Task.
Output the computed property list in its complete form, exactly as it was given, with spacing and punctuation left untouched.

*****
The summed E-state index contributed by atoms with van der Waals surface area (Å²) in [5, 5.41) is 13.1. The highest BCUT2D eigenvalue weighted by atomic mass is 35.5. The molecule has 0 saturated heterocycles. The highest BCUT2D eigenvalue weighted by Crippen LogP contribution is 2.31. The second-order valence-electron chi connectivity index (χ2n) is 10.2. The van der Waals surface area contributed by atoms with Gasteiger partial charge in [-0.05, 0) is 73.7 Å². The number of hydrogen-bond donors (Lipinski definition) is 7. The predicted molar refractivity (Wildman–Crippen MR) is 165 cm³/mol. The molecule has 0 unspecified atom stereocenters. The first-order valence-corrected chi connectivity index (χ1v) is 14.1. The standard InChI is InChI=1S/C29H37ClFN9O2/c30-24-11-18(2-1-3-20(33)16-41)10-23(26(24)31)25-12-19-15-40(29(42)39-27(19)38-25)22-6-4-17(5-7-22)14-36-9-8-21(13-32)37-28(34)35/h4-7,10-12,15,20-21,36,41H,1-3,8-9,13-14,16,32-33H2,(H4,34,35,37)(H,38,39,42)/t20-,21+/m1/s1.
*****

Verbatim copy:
The summed E-state index contributed by atoms with van der Waals surface area (Å²) in [5, 5.41) is 13.1. The highest BCUT2D eigenvalue weighted by atomic mass is 35.5. The molecule has 0 saturated heterocycles. The highest BCUT2D eigenvalue weighted by Crippen LogP contribution is 2.31. The second-order valence-electron chi connectivity index (χ2n) is 10.2. The van der Waals surface area contributed by atoms with Gasteiger partial charge in [-0.05, 0) is 73.7 Å². The number of hydrogen-bond donors (Lipinski definition) is 7. The predicted molar refractivity (Wildman–Crippen MR) is 165 cm³/mol. The molecule has 0 unspecified atom stereocenters. The first-order valence-corrected chi connectivity index (χ1v) is 14.1. The standard InChI is InChI=1S/C29H37ClFN9O2/c30-24-11-18(2-1-3-20(33)16-41)10-23(26(24)31)25-12-19-15-40(29(42)39-27(19)38-25)22-6-4-17(5-7-22)14-36-9-8-21(13-32)37-28(34)35/h4-7,10-12,15,20-21,36,41H,1-3,8-9,13-14,16,32-33H2,(H4,34,35,37)(H,38,39,42)/t20-,21+/m1/s1.